Some parents are left feeling frustrated after Wednesday’s announcement that schools in Newfoundland and Labrador are moving to online learning after the holiday break.
The provincial government made the announcement during an unscheduled COVID-19 briefing, saying schools will begin online instruction starting Jan. 4, with an update every Thursday regarding how the following week will look.
“There are a lot of parents like myself who are not in a position to home-school, to keep their kids home, and care for kids and work at the same time,” Gillian Pearson, a parent of two, told CBC News.
The move comes as COVID-19 case numbers continue to skyrocket in most areas of the province and as the Omicron variant quickly takes hold, causing record-setting daily increases in new cases.
Pearson works from home, but said it’s difficult to balance work and parenting while her son, who’s in Grade 1, is attending classes online. She said she has no choice but to let her son use a tablet or watch YouTube videos all day when classes are over in order to keep him engaged and entertained while she works.
She said she has no more personal, vacation or family leave days left to take in order to take care of her children in the event they have to remain home full-time. She said a saving factor is that her youngest child can still attend daycare if he’s not sick.
“My family has only kept five to 10 contacts, we mask, we’ve been vaccinated, we did everything. And I thought all of these restrictions and mandates were so things like school could stay open,” Pearson said.
“I know it’s only temporary, but that could feel like a really long time…. A lot of parents feel like they’re drowning. I know I do.”
Pearson said she also has concerns for the children who may not have the same benefits as hers — such as unstable care-givers, food security or proper access to technology — adding some kids are falling through the cracks.
“For kids who are forced to stay home for a couple of weeks or a couple of months, and they don’t have the same access to developmentally appropriate care and support, we really don’t know the lasting impact that that’s going to make,” she said.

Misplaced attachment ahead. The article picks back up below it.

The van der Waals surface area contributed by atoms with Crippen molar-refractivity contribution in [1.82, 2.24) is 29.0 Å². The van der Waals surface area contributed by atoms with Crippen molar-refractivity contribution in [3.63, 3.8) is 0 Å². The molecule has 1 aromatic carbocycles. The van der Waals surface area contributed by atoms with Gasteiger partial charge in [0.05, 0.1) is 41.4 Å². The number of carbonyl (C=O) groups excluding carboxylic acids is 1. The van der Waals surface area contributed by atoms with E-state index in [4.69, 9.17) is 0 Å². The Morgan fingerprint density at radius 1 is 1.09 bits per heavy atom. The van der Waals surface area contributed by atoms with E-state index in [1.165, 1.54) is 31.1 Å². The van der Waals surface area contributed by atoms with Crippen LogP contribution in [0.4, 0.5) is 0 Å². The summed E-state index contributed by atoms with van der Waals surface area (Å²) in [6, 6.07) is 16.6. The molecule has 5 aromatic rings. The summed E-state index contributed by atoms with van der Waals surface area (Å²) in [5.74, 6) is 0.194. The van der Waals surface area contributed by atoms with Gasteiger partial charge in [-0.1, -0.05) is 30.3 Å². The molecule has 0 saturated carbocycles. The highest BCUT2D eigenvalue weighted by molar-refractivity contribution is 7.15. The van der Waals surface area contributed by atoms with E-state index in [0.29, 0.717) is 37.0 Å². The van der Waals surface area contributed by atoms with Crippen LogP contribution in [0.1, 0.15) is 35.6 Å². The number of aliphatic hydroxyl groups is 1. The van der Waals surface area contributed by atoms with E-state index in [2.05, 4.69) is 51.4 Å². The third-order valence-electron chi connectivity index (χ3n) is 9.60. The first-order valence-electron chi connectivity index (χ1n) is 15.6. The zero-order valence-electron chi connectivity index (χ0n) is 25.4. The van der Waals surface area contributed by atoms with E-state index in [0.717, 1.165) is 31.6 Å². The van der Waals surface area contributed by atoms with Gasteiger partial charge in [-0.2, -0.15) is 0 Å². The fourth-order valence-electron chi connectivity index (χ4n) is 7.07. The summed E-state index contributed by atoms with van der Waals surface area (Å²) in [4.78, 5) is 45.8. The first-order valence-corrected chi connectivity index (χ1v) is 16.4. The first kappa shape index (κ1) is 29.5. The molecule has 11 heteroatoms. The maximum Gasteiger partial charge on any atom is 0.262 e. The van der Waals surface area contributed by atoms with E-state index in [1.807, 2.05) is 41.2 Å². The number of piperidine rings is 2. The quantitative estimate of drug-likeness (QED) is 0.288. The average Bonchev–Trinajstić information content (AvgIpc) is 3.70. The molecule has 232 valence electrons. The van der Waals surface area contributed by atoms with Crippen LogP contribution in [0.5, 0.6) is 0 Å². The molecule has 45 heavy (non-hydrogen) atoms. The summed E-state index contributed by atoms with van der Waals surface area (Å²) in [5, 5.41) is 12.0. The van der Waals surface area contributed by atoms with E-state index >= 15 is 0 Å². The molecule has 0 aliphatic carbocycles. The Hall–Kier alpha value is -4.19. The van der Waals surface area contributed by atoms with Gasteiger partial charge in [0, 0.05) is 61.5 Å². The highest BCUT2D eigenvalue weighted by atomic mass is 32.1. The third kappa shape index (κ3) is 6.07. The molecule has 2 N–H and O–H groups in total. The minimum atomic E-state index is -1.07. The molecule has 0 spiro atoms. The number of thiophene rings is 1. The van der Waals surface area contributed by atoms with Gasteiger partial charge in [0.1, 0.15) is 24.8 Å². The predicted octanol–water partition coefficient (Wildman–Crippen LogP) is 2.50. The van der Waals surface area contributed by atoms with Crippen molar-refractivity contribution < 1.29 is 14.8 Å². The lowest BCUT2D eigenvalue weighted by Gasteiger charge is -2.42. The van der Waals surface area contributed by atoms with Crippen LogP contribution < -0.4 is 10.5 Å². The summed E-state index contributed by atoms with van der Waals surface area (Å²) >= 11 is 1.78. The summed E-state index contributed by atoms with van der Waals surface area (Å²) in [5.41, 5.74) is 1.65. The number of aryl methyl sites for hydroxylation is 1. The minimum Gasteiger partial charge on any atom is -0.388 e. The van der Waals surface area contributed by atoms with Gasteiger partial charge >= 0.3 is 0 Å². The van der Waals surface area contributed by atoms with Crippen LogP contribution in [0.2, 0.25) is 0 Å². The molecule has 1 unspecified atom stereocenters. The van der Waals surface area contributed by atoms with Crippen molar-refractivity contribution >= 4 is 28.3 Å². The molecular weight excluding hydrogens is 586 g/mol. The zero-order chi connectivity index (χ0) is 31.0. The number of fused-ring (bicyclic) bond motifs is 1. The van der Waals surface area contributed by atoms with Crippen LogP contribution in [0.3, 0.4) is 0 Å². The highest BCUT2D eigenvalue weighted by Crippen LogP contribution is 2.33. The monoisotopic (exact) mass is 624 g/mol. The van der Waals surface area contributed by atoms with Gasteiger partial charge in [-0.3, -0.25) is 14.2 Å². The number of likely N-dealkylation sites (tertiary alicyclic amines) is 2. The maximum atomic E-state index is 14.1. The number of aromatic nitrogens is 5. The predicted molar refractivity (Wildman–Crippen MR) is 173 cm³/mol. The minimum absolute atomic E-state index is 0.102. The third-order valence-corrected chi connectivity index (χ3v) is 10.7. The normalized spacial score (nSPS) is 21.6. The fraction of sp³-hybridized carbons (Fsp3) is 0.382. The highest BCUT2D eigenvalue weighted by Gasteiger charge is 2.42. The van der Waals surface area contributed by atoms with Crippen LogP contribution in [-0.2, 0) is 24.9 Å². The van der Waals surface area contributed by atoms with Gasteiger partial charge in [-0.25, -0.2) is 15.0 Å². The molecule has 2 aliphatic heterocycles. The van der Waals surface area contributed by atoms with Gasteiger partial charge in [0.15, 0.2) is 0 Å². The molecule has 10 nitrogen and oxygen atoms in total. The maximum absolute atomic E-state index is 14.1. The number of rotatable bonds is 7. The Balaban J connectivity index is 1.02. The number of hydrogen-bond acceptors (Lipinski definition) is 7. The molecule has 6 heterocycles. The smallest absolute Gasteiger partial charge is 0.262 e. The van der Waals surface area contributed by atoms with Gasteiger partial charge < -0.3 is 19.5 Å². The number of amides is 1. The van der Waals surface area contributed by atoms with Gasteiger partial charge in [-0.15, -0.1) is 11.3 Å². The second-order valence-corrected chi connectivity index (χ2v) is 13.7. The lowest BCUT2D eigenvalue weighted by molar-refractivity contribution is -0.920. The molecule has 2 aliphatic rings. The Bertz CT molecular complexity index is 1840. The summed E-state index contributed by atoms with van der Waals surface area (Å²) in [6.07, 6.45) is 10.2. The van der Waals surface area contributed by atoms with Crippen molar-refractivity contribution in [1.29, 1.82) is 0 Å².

“That really scares me. We’re two years into this right now and we still haven’t figured out a way to keep kids in school.”
Pearson acknowledged the fact that not all parents are facing the same challenges, and some may be glad to have their kids safe at home. She said some do feel guilty for having to send their kids to school where possible exposure to COVID-19 is a reality.
Memo to families regarding GovNL announcement regarding online learning in the New Year. Helpful links Digital Readiness Page: <a href=”https://t.co/yTfwLkQii7″>https://t.co/yTfwLkQii7</a><br>Protocols for students with exceptionalities:<a href=”https://t.co/SnGExZKibc”>https://t.co/SnGExZKibc</a><br>Protocols for online learning:<a href=”https://t.co/SnGExZKibc”>https://t.co/SnGExZKibc</a> <a href=”https://t.co/dejXtUyEdU”>pic.twitter.com/dejXtUyEdU</a>
Level playing field
Provincial NDP leader and education critic Jim Dinn gave his stamp of approval on government’s decision to move schools online for the safety of students.
However, Dinn said, resources need to be addressed.
On Wednesday Education Minister Tom Osborne said the ability to deliver online learning for students in Kindergarten to Grade 6 is not dependent on school-issued Chromebooks. Osborne said Chromebooks purchased last year were meant for students in Grade 7 to Grade 12. He said most personal computers, tablets or smart phones will suffice for younger students.
“I believe that if online learning is important you really need to look at all [students], from K to 12,” Dinn told CBC News.
“You can’t just depend on what resources the school may or may not have and what resources the families may or may not have. There’s got to be some sort of level playing field.”
Looking ahead, when students do return to in-person classes, Dinn is wondering what’s going to be put in place to keep them safe. He said he has spoken with teachers who say cohorting isn’t working.
“In talking to teachers, just trying to keep kids separated and safe is not going to happen,” Dinn said.
“And you’ve got classes already up to 32 or more in a confined space. That’s elbow room, and unless we’re going to address that we’re going to have more transmission or we’re going to be online for the rest of the year.”
In a media release on Thursday, the Newfoundland and Labrador Teachers’ Association said it supports the move to online learning but is also urging stronger safety precautions once in-person classes resume.
“We need to be proactive, so that when students are back in schools, we can be confident that the precautions in place are up to the Omicron challenge, to protect them, teachers, and all school staff,” said president Trent Langdon.
“What was in place before might not be enough for Omicron and to ensure sustainability of in-person learning. We should be thinking about other options, like reducing class sizes, greater restrictions on non-essential access to school buildings, availability of rapid testing, and the provision of N95 masks for teachers.”
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